Mainstream Media Pick-Up Story of May Day Antiwar Dock Strike

by on May 1, 2008 · 0 comments

in Civil Rights, Labor, Organizing, Peace Movement, War and Peace

REUTERS: “… no activity … up and down the West Coast”

By Jill Serjeant and Bernard Woodall / 2:55PDT

LOS ANGELES (Reuters) – Ports along the U.S. West Coast, including the country’s busiest port complex in Los Angeles, shut down on Thursday as some 10,000 dock workers went on a one-day strike to protest the war in Iraq, port and union officials said.

Twenty-nine ports from San Diego to Washington state that handle more than half of U.S waterborne trade ground to a halt, but shipping experts said the economic costs of the walk-out would be limited.

“We are hearing there is no activity taking place up and down the West Coast,” said Steve Getzug, spokesman of the Pacific Maritime Association, which represents all 29 ports. “There is no unloading or loading.”

At the Los Angeles-area port of Long Beach, a hub for trade with Asia, a Reuters reporter said the normally bustling area was unusually quiet and there were no signs of protesters.

Long Beach Port terminal operators expect union workers to return for the second shift beginning at 6:00 p.m. PDT (9:00 p.m. EDT/0100 GMT on Friday).

Paul Bingham, an economist with Global Insight, which tracks container volume and congestion at U.S. ports, said labor officials had alerted shippers and carriers.

“If this had come as a surprise it would have been a lot more serious in its impact,” said Bingham, also noting that it was not peak season for shipping.

“This isn’t like the West Coast port lockout in 2002 when we shut down the ports for 10 days,” he added.The International Longshore and Warehouse Union said some 10,000 workers joined the anti-war protest, spurred in part by its belief that big shipping companies are profiting from the war.

“Longshore workers are standing down on the job and standing up for America,” said ILWU International President Bob McEllrath. “We’re supporting the troops and telling politicians in Washington that it’s time to end the war in Iraq.”


But port officials cast doubts over the war protest motive.

PMA’s Getzug said the action came two months prior to the expiration of the current labor agreement.

“Today’s actions raised the question of whether this was an attempt to leverage contract negotiations,” he said in a statement.

He added that the work stoppage was illegal under the PMA’s contract with the ILWU.

It was not clear how many ships or containers were affected by the longshore workers action. But the PMA said that on a typical weekday shift between 10 a.m. to 5 p.m. about 10,000 containers are moved on the West Coast.

Arly Baker, spokesman for the Port of Los Angeles, said 15 ships were to arrive at the port on Thursday and about half of them had arrived and berthed before the work stoppage began for the day.”What this amounts to is probably the same effect of an official holiday where the terminals shut down,” Baker said. “There won’t be a backup in cargo or some kind of bottleneck resulting from it.”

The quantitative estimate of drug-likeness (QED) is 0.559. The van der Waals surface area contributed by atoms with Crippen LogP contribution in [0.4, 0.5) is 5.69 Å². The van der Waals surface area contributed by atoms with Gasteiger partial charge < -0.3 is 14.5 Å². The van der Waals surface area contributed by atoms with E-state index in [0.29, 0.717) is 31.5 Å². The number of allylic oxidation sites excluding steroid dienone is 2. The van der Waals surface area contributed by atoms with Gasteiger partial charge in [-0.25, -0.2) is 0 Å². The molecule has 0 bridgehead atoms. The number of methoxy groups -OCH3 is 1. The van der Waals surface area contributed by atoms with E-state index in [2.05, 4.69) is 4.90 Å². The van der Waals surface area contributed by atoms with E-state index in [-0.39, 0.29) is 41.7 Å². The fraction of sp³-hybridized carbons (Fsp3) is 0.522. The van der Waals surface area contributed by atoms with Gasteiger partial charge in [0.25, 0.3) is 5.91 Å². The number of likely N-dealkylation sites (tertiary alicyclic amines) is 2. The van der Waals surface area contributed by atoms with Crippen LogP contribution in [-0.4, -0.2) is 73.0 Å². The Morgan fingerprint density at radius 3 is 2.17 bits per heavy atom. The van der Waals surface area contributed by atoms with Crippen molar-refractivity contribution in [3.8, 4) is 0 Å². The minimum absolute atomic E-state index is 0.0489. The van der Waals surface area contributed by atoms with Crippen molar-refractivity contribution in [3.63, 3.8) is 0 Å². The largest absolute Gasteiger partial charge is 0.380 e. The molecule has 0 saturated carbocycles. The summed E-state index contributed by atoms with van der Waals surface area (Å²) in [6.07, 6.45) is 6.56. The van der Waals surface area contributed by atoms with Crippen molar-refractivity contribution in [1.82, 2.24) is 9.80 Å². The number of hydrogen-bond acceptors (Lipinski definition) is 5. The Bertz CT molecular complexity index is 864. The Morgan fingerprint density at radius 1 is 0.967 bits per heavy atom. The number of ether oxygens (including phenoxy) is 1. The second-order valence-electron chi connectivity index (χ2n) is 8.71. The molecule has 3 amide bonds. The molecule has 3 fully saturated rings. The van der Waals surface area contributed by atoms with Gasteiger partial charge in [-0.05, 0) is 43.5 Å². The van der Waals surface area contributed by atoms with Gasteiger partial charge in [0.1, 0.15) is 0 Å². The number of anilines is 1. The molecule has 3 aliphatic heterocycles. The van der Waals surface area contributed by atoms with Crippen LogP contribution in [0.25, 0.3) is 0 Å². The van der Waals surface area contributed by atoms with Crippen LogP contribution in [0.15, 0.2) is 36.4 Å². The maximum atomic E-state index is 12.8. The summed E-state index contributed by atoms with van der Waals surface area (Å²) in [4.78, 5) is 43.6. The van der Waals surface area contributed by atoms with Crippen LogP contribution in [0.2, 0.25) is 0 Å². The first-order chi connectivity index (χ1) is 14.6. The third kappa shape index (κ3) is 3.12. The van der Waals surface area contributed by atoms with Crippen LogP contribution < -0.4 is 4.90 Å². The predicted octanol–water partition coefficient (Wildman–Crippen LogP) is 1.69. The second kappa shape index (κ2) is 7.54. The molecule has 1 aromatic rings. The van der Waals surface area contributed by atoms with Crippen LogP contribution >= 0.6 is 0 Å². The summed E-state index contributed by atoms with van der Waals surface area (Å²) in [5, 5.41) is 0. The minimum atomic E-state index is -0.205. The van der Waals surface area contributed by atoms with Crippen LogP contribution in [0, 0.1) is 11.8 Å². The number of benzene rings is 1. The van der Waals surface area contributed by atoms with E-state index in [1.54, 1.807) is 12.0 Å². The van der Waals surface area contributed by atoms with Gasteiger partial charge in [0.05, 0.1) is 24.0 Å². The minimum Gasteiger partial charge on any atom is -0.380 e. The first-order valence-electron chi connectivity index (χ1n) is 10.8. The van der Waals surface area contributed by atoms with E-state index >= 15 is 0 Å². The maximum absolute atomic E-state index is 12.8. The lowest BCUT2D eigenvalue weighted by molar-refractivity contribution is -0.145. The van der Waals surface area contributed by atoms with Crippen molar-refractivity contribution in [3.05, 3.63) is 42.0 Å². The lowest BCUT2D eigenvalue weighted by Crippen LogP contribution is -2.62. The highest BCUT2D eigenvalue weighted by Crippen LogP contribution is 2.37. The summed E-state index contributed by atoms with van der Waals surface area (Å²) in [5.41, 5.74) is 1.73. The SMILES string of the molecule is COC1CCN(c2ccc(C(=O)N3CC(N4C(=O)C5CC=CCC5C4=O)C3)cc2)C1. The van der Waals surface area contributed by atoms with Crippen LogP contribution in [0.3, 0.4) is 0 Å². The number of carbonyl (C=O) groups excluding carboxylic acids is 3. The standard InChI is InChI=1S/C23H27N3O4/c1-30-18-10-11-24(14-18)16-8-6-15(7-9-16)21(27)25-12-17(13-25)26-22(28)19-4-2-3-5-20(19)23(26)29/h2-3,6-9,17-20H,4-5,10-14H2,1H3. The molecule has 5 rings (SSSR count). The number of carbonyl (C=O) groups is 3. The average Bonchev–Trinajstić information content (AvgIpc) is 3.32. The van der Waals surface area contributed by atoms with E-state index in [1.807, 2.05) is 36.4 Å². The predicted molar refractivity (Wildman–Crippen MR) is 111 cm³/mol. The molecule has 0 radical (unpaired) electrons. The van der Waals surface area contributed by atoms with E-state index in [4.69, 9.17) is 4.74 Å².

Together, the neighboring ports of Los Angeles and Long Beach handle 43 percent of the container cargo imports, including most of the household goods shipped from China.

The two ports bring in about $1 billion of cargo daily, Baker said.

(Additional reporting by Alexandria Sage in Los Angeles and Dan Whitcomb in Long Beach; Editing by Eric Walsh)

NEW YORK TIMES: 25,000 Dock workers Strike For Peace

Major mainstream media is beginning to report about the massive one-day dock strike in protest of the Iraq war. For an article to be published tomorrow, May 2nd, here is the New York Times article:

By John Holusha / New York Times

Thousands of dockworkers at West Coast ports stayed off the job on Thursday in what their union said was a call for an end to the war in Iraq.

The International Longshore and Warehouse Union said more than 25,000 members in 29 ports stayed off the job. The action came despite an order issued Wednesday by an arbitrator directing the union to tell its members to report for work as usual in response to a request from employers.

“Longshore workers are standing down on the job and standing up for America,” Bob McEllrath, the union’s president, said in a statement. “We’re supporting the troops and telling politicians in Washington that it’s time to end the war in Iraq.”

The scene at most West Coast ports was quiet, without any scuffles or confrontations. The cranes used to unload container ships stood idle and few trucks were lined up outside gates.

Guillermo Durell, 45, a truck driver, was at the Los Angeles-area port of Long Beach. “I got up at 6 a.m. to drop a load off,” he said. “When I got here the security guard said ‘Drop this, but that’s it. We’re all leaving.’ ”

Mr. McEllrath said the walkout was not ordered by the union’s leadership, but was the result of a “democratic decision” made by the rank and file in February to demonstrate on May 1, a traditional day for labor activism.

He said employers were notified in advance of the plan, but refused to accommodate the union’s request, instead seeking the arbitrator’s ruling.

The longshore union and other labor groups are planning marches and rallies in various cities along the West Coast, and authorities in some location warned that these activities could snarl traffic during the evening commute. [For the original article, go here.]

Rebecca Cathcart contributed reporting from Long Beach, Calif.

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